Imagine superstar Salman Khan sitting down to record messages for your mobile phone’s caller ringback tone. For those of you who haven’t heard it, it sounds something like this—“Hi, this is Salman Khan. You have called Nupur... Nupur someone’s trying to get in touch with you. Pick up the phone..." He’s done similar light-hearted recordings in Hindi. The service, called Celebrity Name Tune, is currently active on several telecom networks including Airtel, Vodafone, Idea and Reliance.
Vivek Raicha, head of investments at media fund CA Media, which owns the digital influencer network Fluence that is responsible for getting Khan to lend his voice for the telcos, says the service is among the most popular and fastest growing. And there are celebrities besides Khan who are offering their voice for such caller ringtones.
Current estimates peg the total Celebrity Name Tune downloads at five million across telcos. These have a shelf life of six-eight months compared with conventional songs that last one-two months. Raicha says he’s bullish about this unique, personalized service and intends to get all celebrities on the platform in a phased manner.
It’s easy to see why Raicha is confident about the celebrity business. His company owns the digital media rights not just for Khan, but also for Amitabh Bachchan. In fact, there are more than 40 celebrities and mini celebrities in the Fluence portfolio whose digital media rights have been wrapped up by the company, incubated by CA Media in 2012.
To be sure, Fluence is just one of the many companies busy signing up deals with celebrities—film actors, sports stars and musicians, among others—and growing the nascent industry of digital media rights management. Recognizing the importance of digital celebrity rights, more and more brands are keen to sign them up for their products and services.
A month ago, this column spoke of how brand ambassadors are becoming influencers (mintne.ws/1VEmg1P). It is in fact digital media that plays a big role in turning them into influencers. For starters, digital rights mean anything and everything which is not mainstream media, that is, a television commercial or a print ad. Unlike in television and print, digital rights offer the option of bite-sized celebrity endorsements especially for social media—maybe a tweet, a video blog or other content. Companies like Fluence also offer their celebrities for gaming rights and for programmes for over-the-top platforms.
Assigning their digital rights to an expert helps the celebrities grow their influence in the social media sphere. The strategic inputs on what to tweet and put online helps them increase their followers. The agency, which becomes the repository of their digital rights, grows both their social media presence and their equity with brands that need them for endorsements.
Brands benefit—they get exposure and traction—when these celebrities post about them on their pages. They are the influencers. Bachchan has 40 million followers across social media. Khan has 42 million. Fans listen to them and like what they say. A number of film actors, for instance, tweeted about the recently concluded Flipkart sale that benefited the e-commerce platform.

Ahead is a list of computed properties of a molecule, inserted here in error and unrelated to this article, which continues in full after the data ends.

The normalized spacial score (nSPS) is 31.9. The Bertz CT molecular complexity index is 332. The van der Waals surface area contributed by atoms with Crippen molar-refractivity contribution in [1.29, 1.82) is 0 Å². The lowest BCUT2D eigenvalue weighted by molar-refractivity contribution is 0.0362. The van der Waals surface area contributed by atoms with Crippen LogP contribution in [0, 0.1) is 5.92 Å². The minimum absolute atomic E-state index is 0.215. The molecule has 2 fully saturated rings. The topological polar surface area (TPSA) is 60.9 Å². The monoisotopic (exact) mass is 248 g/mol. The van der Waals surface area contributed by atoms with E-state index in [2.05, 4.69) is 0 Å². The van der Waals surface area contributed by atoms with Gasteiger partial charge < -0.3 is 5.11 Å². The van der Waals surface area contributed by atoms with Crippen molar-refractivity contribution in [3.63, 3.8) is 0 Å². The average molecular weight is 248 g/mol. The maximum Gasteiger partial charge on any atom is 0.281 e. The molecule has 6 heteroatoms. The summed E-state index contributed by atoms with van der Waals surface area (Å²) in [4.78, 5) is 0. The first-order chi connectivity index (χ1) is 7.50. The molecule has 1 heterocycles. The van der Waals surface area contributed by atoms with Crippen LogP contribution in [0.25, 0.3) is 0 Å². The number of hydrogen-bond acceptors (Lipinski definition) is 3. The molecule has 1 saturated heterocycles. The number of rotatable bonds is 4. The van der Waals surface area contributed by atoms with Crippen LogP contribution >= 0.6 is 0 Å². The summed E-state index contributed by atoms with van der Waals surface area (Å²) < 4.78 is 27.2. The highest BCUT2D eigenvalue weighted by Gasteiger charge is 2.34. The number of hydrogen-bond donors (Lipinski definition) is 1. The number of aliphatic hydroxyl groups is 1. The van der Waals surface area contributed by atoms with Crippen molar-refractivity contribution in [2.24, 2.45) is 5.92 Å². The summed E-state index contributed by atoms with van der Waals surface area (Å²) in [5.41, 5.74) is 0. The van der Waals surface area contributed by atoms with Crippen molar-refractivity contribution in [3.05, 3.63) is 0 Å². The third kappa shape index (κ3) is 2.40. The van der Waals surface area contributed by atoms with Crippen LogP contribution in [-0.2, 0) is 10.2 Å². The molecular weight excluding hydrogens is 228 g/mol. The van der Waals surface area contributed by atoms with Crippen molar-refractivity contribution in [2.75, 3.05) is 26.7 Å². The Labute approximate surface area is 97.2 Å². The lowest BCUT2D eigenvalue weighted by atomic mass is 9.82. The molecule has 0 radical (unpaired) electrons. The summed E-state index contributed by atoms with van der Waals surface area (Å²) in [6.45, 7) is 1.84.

Earlier companies got one celebrity brand ambassador across TV and print. Now they get a slew of celebrities to talk about the brand on digital media, which is growing. According to estimates, Facebook had 132 million monthly active users in India in June 2015. Twitter’s user base in the country is pegged at 22.2 million.
Rajiv Dhingra, founder and CEO of WATConsult, the digital and social media agency in which Dentsu Aegis Network acquired a majority stake in January 2015, has been using celebrities for his clients in the fast-moving consumer goods and the banking and financial services categories. He has used sports stars, film actors and authors. In the digital media space, everything depends on the number of followers a celebrity has. For social media, brands can sign up tens of nano celebrities as the price is still low, but the area of influence is large.
However, digital media rights will not remain low-priced forever as this sector is set to mature. According to some estimates, even now, a single tweet by a celebrity (depending on his/her stature) could cost between ₹ 2 lakh and ₹ 4 lakh.
Digital media rights will grow both in terms of value and volume.
A few years ago, there was no separate value attached for any work that a brand ambassador did online in addition to endorsing the brand in a television commercial. That has changed. Now celebrities know how to monetize their digital rights.
As brands start moving their marketing budgets to digital, the digital media celebrity rights business will grow by leaps and bounds. And your Khan caller ringback tone may become dearer.
Shuchi Bansal is Mint’s media, marketing, and advertising editor. Ordinary Post will look at pressing issues related to all three. Or just fun stuff.